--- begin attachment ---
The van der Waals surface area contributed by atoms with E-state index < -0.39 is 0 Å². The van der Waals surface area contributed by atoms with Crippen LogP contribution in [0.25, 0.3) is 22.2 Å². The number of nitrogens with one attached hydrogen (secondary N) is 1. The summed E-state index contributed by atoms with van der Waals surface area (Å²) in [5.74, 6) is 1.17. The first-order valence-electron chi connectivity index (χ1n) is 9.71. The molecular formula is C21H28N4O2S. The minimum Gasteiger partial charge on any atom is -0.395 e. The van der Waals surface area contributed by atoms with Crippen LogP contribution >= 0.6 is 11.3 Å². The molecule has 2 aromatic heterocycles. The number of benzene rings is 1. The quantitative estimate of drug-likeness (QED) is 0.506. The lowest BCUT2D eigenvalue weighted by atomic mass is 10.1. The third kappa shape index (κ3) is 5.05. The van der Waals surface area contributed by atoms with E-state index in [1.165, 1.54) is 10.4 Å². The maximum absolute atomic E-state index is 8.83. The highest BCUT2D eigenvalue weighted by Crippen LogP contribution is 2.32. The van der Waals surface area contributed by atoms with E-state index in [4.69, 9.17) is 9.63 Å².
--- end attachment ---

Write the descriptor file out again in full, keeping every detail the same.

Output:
The van der Waals surface area contributed by atoms with E-state index < -0.39 is 0 Å². The van der Waals surface area contributed by atoms with Crippen LogP contribution in [0.25, 0.3) is 22.2 Å². The number of nitrogens with one attached hydrogen (secondary N) is 1. The summed E-state index contributed by atoms with van der Waals surface area (Å²) in [5.74, 6) is 1.17. The first-order valence-electron chi connectivity index (χ1n) is 9.71. The molecular formula is C21H28N4O2S. The minimum Gasteiger partial charge on any atom is -0.395 e. The van der Waals surface area contributed by atoms with Crippen LogP contribution >= 0.6 is 11.3 Å². The molecule has 2 aromatic heterocycles. The number of benzene rings is 1. The quantitative estimate of drug-likeness (QED) is 0.506. The lowest BCUT2D eigenvalue weighted by atomic mass is 10.1. The third kappa shape index (κ3) is 5.05. The van der Waals surface area contributed by atoms with E-state index in [1.165, 1.54) is 10.4 Å². The maximum absolute atomic E-state index is 8.83. The highest BCUT2D eigenvalue weighted by Crippen LogP contribution is 2.32. The van der Waals surface area contributed by atoms with E-state index in [4.69, 9.17) is 9.63 Å².